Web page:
by Diane Sears
Updated 1 years ago
The first annual World's Fair for Kids is set for March 25 through April 3 in Orlando. Developed by the Orlando/Orange County Convention and Visitors Bureau and World's Fair for Kids LLC, an expo production company in North Carolina, it is billed as the largest interactive exposition for children and families. It's the centerpiece of a marketing initiative that will tout Orlando as the world's top family spring break destination. Aimed at children ages 3 to 13, the fair will include activity pavilions with themes such as sports, cooking, technology and travel, as well as live entertainment.
Why the big push for kids? Count the numbers. Travel spending nationwide is predicted to hit $585 billion this year, $33 billion more than in 2003. Families traveling with children already make up about 43% of Orlando's domestic leisure travelers and almost 30% of overseas visitors, state and national figures show.
During the spring break period alone, central Florida annually sees about 350,000 visiting families, according to the visitors bureau.
This summer, 38% of all families with children nationwide are expected to travel, spending $1,101 per person per trip, according to the Travel Industry Association of America.
That's why tourism leaders aren't waiting until spring to start working on Junior to get his parents to come to central Florida. Orlando has launched a $7-million, 14-city advertising campaign -- its largest of the year -- with the theme "Orlando. Bring Your Family. Together." The TV and newspaper ads target families in New York, Boston, Philadelphia, Washington, D.C., Chicago, Detroit, St. Louis, Cleveland, Atlanta, Charlotte, Jacksonville, Miami/Fort Lauderdale, Tampa/St. Petersburg and West Palm Beach.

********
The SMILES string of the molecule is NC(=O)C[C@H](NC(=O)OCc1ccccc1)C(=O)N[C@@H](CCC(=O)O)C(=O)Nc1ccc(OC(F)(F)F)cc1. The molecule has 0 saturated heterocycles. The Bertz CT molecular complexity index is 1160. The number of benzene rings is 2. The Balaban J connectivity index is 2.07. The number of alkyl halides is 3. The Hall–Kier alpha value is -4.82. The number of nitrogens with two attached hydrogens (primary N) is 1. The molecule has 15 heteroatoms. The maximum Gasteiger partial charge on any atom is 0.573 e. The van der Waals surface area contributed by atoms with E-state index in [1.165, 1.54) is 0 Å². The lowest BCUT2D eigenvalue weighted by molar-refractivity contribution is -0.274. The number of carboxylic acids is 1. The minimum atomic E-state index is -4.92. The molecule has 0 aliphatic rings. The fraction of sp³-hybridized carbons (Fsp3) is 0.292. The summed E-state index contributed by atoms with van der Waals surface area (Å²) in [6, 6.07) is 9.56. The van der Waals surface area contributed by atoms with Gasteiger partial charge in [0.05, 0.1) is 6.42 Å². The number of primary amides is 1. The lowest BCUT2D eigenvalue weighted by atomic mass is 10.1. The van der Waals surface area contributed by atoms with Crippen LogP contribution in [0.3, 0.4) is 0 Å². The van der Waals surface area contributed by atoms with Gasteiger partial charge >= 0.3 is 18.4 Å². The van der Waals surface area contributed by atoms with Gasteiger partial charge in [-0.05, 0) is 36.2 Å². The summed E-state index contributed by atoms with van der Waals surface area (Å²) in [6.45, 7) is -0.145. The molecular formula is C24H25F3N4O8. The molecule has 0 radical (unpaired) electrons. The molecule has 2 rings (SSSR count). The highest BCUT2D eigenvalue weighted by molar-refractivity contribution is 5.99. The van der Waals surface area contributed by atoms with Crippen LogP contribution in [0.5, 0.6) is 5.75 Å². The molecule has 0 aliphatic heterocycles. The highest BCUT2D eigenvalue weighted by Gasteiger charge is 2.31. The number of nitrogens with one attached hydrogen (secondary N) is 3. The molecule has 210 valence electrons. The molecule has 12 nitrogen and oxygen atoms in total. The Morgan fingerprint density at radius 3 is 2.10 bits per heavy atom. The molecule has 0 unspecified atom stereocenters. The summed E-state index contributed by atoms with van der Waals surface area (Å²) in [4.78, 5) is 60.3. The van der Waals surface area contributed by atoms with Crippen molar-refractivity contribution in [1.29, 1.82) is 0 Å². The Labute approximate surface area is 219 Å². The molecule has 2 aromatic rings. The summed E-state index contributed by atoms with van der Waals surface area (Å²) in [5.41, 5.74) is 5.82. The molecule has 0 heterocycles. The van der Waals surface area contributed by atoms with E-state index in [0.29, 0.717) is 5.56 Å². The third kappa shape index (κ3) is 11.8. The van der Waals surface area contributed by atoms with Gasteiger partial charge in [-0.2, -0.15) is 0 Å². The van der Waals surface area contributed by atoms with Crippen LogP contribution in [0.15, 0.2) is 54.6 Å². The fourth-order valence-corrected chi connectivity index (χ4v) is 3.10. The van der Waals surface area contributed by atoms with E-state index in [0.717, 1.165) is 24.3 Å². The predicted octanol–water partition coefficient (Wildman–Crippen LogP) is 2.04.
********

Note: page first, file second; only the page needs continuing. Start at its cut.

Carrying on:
Targeting kids is nothing new for theme parks. The challenge is to keep creating attractions that raise the bar and capture the attention of young people used to fast-action films and video games. In the four years it took to construct The Mummy attraction, which opened at Universal in May, the creative team enlisted fruit-packing plants, missile manufacturers, warehousing technology experts and undersea researchers to help make special-effects equipment for the roller-coaster ride. The integration of those technologies with Maglev electric train concepts, pyrotechnics and computer-generated imaging gives the ride a "wow" factor, says Mike Hightower, Universal's vice president of project management. Universal is whispering about a new attraction in the works but won't divulge details.
Meanwhile, attendance is up 15% over last year at Universal's domestic theme parks and up 18% at Walt Disney World, attractions officials say.
To help combat childhood obesity, restaurants at 57 Ritz-Carlton hotels worldwide have introduced healthy menus for kids. Chefs at different properties have added their own delicacies such as "ants on a log," celery stuffed with peanut butter and studded with raisins; chicken and veggie kabobs served with air-popped popcorn, fresh fruit and low-fat yogurt; and a dessert of crushed granola in a small plastic sandbox with a tiny shovel to use instead of a spoon.
Marriott International is set to open Tampa's first Renaissance Hotel on Aug. 2 adjacent to the International Plaza near the airport. The $45-million hotel will have 293 rooms.
St. Petersburg-based Payless Car Rental System has expanded its rental fleet by 2,000 vehicles, adding franchises in Miami, Fort Lauderdale, Fort Myers, Philadelphia, San Antonio, and Sacramento, Calif.
The top destinations domestic vacationers say they'd like to visit this summer, according to the Travel Industry Association of America:
Florida 38%, California 29%, Hawaii 16%, New York 15%, Colorado 12%, Texas 11%, Nevada 9%